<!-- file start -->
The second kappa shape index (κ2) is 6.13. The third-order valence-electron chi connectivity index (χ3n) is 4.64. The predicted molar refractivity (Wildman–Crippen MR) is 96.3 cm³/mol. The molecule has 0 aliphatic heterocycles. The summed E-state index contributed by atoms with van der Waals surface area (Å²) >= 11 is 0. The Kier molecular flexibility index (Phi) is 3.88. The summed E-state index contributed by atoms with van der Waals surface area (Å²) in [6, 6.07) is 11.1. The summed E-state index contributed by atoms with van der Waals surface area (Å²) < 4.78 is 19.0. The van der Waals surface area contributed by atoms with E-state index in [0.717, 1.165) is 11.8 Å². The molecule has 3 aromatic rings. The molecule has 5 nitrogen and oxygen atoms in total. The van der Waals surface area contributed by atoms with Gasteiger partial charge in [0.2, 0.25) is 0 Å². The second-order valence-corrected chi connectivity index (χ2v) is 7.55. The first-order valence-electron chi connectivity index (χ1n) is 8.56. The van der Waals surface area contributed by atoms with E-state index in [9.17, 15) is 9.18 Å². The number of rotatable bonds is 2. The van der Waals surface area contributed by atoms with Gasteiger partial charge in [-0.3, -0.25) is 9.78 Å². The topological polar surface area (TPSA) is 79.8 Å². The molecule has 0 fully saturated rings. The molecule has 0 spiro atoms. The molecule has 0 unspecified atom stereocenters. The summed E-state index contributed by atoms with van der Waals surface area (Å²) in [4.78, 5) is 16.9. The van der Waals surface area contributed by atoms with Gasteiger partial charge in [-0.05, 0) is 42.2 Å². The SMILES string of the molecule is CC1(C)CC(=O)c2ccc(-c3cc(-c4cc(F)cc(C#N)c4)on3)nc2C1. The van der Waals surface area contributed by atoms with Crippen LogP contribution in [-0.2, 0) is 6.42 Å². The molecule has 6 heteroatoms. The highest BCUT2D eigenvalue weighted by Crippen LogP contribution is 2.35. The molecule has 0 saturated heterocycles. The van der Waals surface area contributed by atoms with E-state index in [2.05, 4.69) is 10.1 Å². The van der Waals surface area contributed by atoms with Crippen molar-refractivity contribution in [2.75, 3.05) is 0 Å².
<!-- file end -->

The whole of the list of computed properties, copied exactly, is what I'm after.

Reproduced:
The second kappa shape index (κ2) is 6.13. The third-order valence-electron chi connectivity index (χ3n) is 4.64. The predicted molar refractivity (Wildman–Crippen MR) is 96.3 cm³/mol. The molecule has 0 aliphatic heterocycles. The summed E-state index contributed by atoms with van der Waals surface area (Å²) >= 11 is 0. The Kier molecular flexibility index (Phi) is 3.88. The summed E-state index contributed by atoms with van der Waals surface area (Å²) in [6, 6.07) is 11.1. The summed E-state index contributed by atoms with van der Waals surface area (Å²) < 4.78 is 19.0. The van der Waals surface area contributed by atoms with E-state index in [0.717, 1.165) is 11.8 Å². The molecule has 3 aromatic rings. The molecule has 5 nitrogen and oxygen atoms in total. The van der Waals surface area contributed by atoms with Gasteiger partial charge in [0.2, 0.25) is 0 Å². The second-order valence-corrected chi connectivity index (χ2v) is 7.55. The first-order valence-electron chi connectivity index (χ1n) is 8.56. The van der Waals surface area contributed by atoms with E-state index in [9.17, 15) is 9.18 Å². The number of rotatable bonds is 2. The van der Waals surface area contributed by atoms with Gasteiger partial charge in [-0.3, -0.25) is 9.78 Å². The topological polar surface area (TPSA) is 79.8 Å². The molecule has 0 fully saturated rings. The molecule has 0 spiro atoms. The molecule has 0 unspecified atom stereocenters. The summed E-state index contributed by atoms with van der Waals surface area (Å²) in [4.78, 5) is 16.9. The van der Waals surface area contributed by atoms with Gasteiger partial charge in [-0.05, 0) is 42.2 Å². The SMILES string of the molecule is CC1(C)CC(=O)c2ccc(-c3cc(-c4cc(F)cc(C#N)c4)on3)nc2C1. The van der Waals surface area contributed by atoms with Crippen LogP contribution in [-0.2, 0) is 6.42 Å². The molecule has 6 heteroatoms. The highest BCUT2D eigenvalue weighted by Crippen LogP contribution is 2.35. The molecule has 0 saturated heterocycles. The van der Waals surface area contributed by atoms with E-state index in [2.05, 4.69) is 10.1 Å². The van der Waals surface area contributed by atoms with Crippen molar-refractivity contribution in [2.75, 3.05) is 0 Å².